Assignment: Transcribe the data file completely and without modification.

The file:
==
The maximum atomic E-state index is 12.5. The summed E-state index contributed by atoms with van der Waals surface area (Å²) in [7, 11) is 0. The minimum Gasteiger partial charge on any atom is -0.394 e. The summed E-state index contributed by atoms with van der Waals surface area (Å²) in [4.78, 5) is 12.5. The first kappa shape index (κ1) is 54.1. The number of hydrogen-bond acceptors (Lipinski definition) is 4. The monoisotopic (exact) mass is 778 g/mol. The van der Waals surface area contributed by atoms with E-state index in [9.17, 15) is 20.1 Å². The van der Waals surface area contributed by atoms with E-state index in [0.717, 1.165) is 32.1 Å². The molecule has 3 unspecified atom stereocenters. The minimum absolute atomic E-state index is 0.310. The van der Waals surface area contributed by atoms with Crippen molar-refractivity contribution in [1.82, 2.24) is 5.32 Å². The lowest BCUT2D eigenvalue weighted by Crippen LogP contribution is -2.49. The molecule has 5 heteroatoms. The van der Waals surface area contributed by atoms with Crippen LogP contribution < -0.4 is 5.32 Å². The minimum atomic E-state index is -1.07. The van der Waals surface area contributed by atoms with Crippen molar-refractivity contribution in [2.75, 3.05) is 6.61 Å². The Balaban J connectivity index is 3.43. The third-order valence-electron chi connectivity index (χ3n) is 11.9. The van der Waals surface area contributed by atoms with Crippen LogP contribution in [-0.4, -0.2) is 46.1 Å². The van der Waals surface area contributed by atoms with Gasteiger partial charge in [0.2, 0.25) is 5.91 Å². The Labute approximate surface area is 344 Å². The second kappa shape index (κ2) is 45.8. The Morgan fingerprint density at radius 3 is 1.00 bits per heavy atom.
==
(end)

The maximum atomic E-state index is 12.5. The summed E-state index contributed by atoms with van der Waals surface area (Å²) in [7, 11) is 0. The minimum Gasteiger partial charge on any atom is -0.394 e. The summed E-state index contributed by atoms with van der Waals surface area (Å²) in [4.78, 5) is 12.5. The first kappa shape index (κ1) is 54.1. The number of hydrogen-bond acceptors (Lipinski definition) is 4. The monoisotopic (exact) mass is 778 g/mol. The van der Waals surface area contributed by atoms with E-state index in [9.17, 15) is 20.1 Å². The van der Waals surface area contributed by atoms with E-state index in [0.717, 1.165) is 32.1 Å². The molecule has 3 unspecified atom stereocenters. The minimum absolute atomic E-state index is 0.310. The van der Waals surface area contributed by atoms with Crippen molar-refractivity contribution in [1.82, 2.24) is 5.32 Å². The lowest BCUT2D eigenvalue weighted by Crippen LogP contribution is -2.49. The molecule has 5 heteroatoms. The van der Waals surface area contributed by atoms with Crippen LogP contribution < -0.4 is 5.32 Å². The minimum atomic E-state index is -1.07. The van der Waals surface area contributed by atoms with Crippen molar-refractivity contribution in [2.75, 3.05) is 6.61 Å². The Balaban J connectivity index is 3.43. The third-order valence-electron chi connectivity index (χ3n) is 11.9. The van der Waals surface area contributed by atoms with Crippen LogP contribution in [-0.4, -0.2) is 46.1 Å². The van der Waals surface area contributed by atoms with Gasteiger partial charge in [0.2, 0.25) is 5.91 Å². The Labute approximate surface area is 344 Å². The second kappa shape index (κ2) is 45.8. The Morgan fingerprint density at radius 3 is 1.00 bits per heavy atom.